Episode 313 - Stationery Surnames
In this episode of Awesome Etiquette
Welcome to Awesome Etiquette, where we explore modern etiquette through the lens of consideration, respect and honesty. On today’s show we take your questions on differing opinions over thank-yous, what’s appropriate to ask of inexperienced hosts, a drive through baby shower, and the surnames on your stationery. For Awesome Etiquette Sustaining members our question is about inviting the parents of those in your bridal party. Plus your most excellent feedback, etiquette salute and special postscript reading from Margaret Visser's, Rituals of Dinner, on table talk.
Speaker 1: Maybe it's just that you don't know how you social
Speaker 1: watch, how busy host and damn posts actors hosting.
Speaker 1: They know that courtesy means showing respect, thinking of the other person. Really Friendliness.
Speaker 1: Hello
Speaker 2: and welcome toe awesome etiquette,
Speaker 1: where
Speaker 2: we explore
Speaker 1: modern it again through the lens of consideration, respect and honesty.
Speaker 2: On today's show, we take your questions on differing opinions over thank you's what's appropriate to ask of inexperienced hosts, a drive thru baby shower and the surnames on your family's stationary for
Speaker 1: awesome at it. Get sustaining members. Our question of the week is about inviting the parents of those in your bridal party to your wedding,
Speaker 2: plus your most excellent feedback etiquette salute and a postscript where we dive into the rituals of dinner by Margaret Visser and talk about table talk.
Speaker 1: All that coming
Speaker 2: up
Speaker 2: Awesome etiquette comes to you from the studios of our home offices in Vermont and is proud to be produced by the Emily Post Institute. I'm Lizzy Posts
Speaker 1: and I'm down post sending
Speaker 2: How's it going? It's good because you were workhorses past weekend. I was seeing stuff come through on email and go up, and I was I was It was fun. One fun watching your Saturday and something after I was doing some work as well. And I was like, Look at my cousin. Go! Yes,
Speaker 1: Well, I have Teoh derail our show just a little bit right at the start. I have a great big thank you Teoh issue and I need to make it a public thank you to some of our listeners. And it's a very specific subset of our listeners. This is a thank you for all CA and Kamal who are my in laws, their pooches, parents. And they're the reason you saw that work getting done this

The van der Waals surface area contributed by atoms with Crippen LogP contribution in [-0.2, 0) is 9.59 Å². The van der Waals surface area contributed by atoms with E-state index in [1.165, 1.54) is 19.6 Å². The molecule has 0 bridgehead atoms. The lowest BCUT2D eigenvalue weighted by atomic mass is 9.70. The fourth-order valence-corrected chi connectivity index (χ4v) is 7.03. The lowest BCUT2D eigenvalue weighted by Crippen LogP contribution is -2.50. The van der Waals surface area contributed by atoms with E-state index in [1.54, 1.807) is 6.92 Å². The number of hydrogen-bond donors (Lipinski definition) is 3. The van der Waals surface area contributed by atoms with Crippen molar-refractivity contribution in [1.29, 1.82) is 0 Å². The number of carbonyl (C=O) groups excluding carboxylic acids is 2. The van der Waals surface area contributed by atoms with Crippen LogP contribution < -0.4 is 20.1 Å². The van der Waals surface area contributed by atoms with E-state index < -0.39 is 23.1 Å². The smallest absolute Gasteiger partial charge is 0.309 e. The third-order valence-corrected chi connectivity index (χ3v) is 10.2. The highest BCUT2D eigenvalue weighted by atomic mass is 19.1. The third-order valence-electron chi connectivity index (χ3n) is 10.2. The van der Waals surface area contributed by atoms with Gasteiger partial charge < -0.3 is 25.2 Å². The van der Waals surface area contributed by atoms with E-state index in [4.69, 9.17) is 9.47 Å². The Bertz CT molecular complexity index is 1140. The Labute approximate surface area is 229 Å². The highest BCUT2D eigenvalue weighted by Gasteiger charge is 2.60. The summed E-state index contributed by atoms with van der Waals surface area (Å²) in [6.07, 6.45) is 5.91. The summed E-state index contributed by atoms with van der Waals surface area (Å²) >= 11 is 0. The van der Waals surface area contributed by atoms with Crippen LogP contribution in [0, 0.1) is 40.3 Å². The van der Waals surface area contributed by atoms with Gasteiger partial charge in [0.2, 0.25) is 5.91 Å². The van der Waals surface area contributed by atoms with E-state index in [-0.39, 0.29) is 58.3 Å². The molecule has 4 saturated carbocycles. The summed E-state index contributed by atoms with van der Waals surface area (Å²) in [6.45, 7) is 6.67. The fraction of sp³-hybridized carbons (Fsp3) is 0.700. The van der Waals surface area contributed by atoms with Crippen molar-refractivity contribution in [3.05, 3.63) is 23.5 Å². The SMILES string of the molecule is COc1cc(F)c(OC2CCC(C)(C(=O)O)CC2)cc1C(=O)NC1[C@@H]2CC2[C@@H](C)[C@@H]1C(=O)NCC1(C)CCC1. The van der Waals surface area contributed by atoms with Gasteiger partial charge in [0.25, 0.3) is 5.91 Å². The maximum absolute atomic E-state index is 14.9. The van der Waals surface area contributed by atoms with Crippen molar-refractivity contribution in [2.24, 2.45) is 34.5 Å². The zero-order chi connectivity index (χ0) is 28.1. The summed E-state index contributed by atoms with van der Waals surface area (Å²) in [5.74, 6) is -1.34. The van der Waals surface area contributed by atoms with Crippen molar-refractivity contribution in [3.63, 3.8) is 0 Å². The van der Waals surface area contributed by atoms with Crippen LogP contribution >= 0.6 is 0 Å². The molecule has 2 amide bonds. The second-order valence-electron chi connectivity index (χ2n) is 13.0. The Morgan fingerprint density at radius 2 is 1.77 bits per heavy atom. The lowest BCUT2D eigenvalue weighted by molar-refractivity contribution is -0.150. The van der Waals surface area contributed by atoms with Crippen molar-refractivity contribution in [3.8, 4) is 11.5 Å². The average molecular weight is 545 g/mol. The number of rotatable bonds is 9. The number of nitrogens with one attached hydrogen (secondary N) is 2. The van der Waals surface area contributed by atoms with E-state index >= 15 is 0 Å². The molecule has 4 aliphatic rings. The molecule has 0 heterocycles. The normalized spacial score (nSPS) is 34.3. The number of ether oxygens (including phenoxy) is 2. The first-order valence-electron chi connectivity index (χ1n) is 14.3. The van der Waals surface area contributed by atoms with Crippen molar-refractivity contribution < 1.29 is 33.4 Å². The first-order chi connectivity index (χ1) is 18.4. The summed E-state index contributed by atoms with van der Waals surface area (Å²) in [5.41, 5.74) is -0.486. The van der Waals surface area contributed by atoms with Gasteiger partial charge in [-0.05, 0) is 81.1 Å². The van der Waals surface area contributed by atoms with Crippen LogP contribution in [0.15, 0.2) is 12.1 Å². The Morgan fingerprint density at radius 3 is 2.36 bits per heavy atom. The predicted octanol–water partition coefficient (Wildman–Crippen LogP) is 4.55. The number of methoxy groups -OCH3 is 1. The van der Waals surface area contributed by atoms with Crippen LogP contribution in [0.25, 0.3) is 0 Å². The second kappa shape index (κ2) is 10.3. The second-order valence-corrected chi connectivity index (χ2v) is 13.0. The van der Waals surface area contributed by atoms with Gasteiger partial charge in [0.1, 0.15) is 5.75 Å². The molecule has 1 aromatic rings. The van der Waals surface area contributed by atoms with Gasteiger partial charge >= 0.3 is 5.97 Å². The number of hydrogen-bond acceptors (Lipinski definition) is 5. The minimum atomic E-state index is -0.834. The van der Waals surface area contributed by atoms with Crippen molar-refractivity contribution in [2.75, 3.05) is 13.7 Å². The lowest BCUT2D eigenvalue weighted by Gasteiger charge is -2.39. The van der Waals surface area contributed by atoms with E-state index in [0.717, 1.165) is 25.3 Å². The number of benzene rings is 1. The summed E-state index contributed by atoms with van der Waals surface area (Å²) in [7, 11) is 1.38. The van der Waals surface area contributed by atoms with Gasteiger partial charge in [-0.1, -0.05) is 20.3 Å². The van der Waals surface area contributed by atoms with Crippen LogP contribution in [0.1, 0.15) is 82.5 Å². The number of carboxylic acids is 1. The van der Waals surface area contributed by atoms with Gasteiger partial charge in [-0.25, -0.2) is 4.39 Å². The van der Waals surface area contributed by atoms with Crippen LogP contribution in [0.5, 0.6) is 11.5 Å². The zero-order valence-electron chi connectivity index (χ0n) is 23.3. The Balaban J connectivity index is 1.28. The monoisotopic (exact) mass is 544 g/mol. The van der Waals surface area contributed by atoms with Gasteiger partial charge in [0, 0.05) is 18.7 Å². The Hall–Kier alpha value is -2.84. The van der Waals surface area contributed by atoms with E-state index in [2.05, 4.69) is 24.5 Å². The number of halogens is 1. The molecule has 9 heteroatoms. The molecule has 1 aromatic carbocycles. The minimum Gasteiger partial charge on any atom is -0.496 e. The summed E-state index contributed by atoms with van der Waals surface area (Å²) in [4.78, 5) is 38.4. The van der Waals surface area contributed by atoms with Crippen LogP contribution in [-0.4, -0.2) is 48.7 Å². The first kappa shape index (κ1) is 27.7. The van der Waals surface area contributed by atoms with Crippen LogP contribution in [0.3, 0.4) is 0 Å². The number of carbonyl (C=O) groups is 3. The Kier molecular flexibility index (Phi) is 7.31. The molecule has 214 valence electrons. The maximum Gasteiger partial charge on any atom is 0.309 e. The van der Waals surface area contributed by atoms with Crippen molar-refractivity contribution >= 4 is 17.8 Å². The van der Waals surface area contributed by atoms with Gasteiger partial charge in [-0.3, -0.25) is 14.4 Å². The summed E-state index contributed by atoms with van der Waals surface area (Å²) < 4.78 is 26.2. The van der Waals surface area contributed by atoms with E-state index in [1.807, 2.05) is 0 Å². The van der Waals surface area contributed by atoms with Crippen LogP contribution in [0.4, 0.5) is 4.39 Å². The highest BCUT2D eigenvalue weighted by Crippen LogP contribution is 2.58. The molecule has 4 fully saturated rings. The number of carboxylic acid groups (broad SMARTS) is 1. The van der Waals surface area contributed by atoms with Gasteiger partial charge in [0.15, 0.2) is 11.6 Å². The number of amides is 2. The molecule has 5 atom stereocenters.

Speaker 2: weekend, but I assume they weren't doing the work for you. But my guess is they might have helped out and giving you space to get work. I
Speaker 1: tell you, it felt like they were doing the work for me. It felt like they had just lifted me up. And they really had Pooja slept funny and had a crick in her neck. And I try not to laugh when I tell the story, but she couldn't turn her head side to side for a couple of days. It was that kind of a thing. So I'd walk into a room and I'd be like, Hey, Bhuj and she'd have to turn around. Face is,
Speaker 1: uh so she was functional, but, you know, operating at some percentage of her total physical capacity. And I had a really busy weekend ahead of me and she called her folks and they put on the back capes and jumped in their car and drove here and spent three nights with us and
Speaker 1: really helped watch the girls so that I could go to an office and focus and not feel like I was leaving Pooja in a tough
Speaker 2: situation.
Speaker 2: And it's easy to say Luck with the neck, honey up. Sorry, the baby's crying. Oh, go! Get in the guard like that's just not the kind of husband and dad you are.
Speaker 1: It's hard, it's not. And I was saying, Toe, Alka, anti com. Oh, you know, I know it was Pooja that called and asked for your help, but really you're You're here to help me, because usually she could turn well. She couldn't turn it all, but usually she would
Speaker 1: ask me toe help out if something like that was happening and I A
Speaker 1: I have a hard time saying no, but I really was a better weekend for me to spend focused on what I was. So thank you, Kummel and Alka. I really appreciate it and thank you. Awesome etiquette for being patient with me while I spend a little bit of our intro talking about it,